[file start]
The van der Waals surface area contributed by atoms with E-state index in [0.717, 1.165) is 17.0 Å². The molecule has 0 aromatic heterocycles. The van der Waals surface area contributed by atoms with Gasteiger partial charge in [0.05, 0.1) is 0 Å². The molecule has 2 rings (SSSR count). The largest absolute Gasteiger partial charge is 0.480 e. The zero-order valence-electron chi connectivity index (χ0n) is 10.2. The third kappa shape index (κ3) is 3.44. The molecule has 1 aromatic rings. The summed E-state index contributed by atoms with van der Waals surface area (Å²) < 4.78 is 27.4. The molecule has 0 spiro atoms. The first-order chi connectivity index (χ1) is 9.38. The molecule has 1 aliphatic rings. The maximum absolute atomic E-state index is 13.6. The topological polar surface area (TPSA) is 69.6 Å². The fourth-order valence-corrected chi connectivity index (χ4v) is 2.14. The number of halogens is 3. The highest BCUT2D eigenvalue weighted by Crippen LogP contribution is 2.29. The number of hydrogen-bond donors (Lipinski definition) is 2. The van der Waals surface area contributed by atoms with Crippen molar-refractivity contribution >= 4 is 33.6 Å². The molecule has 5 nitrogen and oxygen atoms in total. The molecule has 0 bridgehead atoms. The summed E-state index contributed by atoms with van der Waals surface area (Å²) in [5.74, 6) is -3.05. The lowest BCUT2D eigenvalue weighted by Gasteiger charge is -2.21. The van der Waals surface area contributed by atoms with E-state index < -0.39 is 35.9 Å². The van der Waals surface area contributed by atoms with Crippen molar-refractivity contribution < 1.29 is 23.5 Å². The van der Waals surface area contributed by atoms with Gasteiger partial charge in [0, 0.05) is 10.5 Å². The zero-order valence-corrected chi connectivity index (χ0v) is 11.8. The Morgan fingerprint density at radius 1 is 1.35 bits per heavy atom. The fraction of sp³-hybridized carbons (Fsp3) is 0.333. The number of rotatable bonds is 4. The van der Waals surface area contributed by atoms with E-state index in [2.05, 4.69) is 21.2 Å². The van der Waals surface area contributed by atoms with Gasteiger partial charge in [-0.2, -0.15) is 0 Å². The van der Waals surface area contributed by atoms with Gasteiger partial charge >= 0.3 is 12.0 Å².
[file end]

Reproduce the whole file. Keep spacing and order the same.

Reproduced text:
The van der Waals surface area contributed by atoms with E-state index in [0.717, 1.165) is 17.0 Å². The molecule has 0 aromatic heterocycles. The van der Waals surface area contributed by atoms with Gasteiger partial charge in [0.05, 0.1) is 0 Å². The molecule has 2 rings (SSSR count). The largest absolute Gasteiger partial charge is 0.480 e. The zero-order valence-electron chi connectivity index (χ0n) is 10.2. The third kappa shape index (κ3) is 3.44. The molecule has 1 aromatic rings. The summed E-state index contributed by atoms with van der Waals surface area (Å²) < 4.78 is 27.4. The molecule has 0 spiro atoms. The first-order chi connectivity index (χ1) is 9.38. The molecule has 1 aliphatic rings. The maximum absolute atomic E-state index is 13.6. The topological polar surface area (TPSA) is 69.6 Å². The fourth-order valence-corrected chi connectivity index (χ4v) is 2.14. The number of halogens is 3. The highest BCUT2D eigenvalue weighted by Crippen LogP contribution is 2.29. The number of hydrogen-bond donors (Lipinski definition) is 2. The van der Waals surface area contributed by atoms with Crippen molar-refractivity contribution >= 4 is 33.6 Å². The molecule has 5 nitrogen and oxygen atoms in total. The molecule has 0 bridgehead atoms. The summed E-state index contributed by atoms with van der Waals surface area (Å²) in [5.74, 6) is -3.05. The lowest BCUT2D eigenvalue weighted by Gasteiger charge is -2.21. The van der Waals surface area contributed by atoms with E-state index < -0.39 is 35.9 Å². The van der Waals surface area contributed by atoms with Crippen molar-refractivity contribution < 1.29 is 23.5 Å². The van der Waals surface area contributed by atoms with Gasteiger partial charge in [0, 0.05) is 10.5 Å². The zero-order valence-corrected chi connectivity index (χ0v) is 11.8. The Morgan fingerprint density at radius 1 is 1.35 bits per heavy atom. The fraction of sp³-hybridized carbons (Fsp3) is 0.333. The number of rotatable bonds is 4. The van der Waals surface area contributed by atoms with E-state index in [2.05, 4.69) is 21.2 Å². The van der Waals surface area contributed by atoms with Gasteiger partial charge in [-0.2, -0.15) is 0 Å². The van der Waals surface area contributed by atoms with Gasteiger partial charge >= 0.3 is 12.0 Å².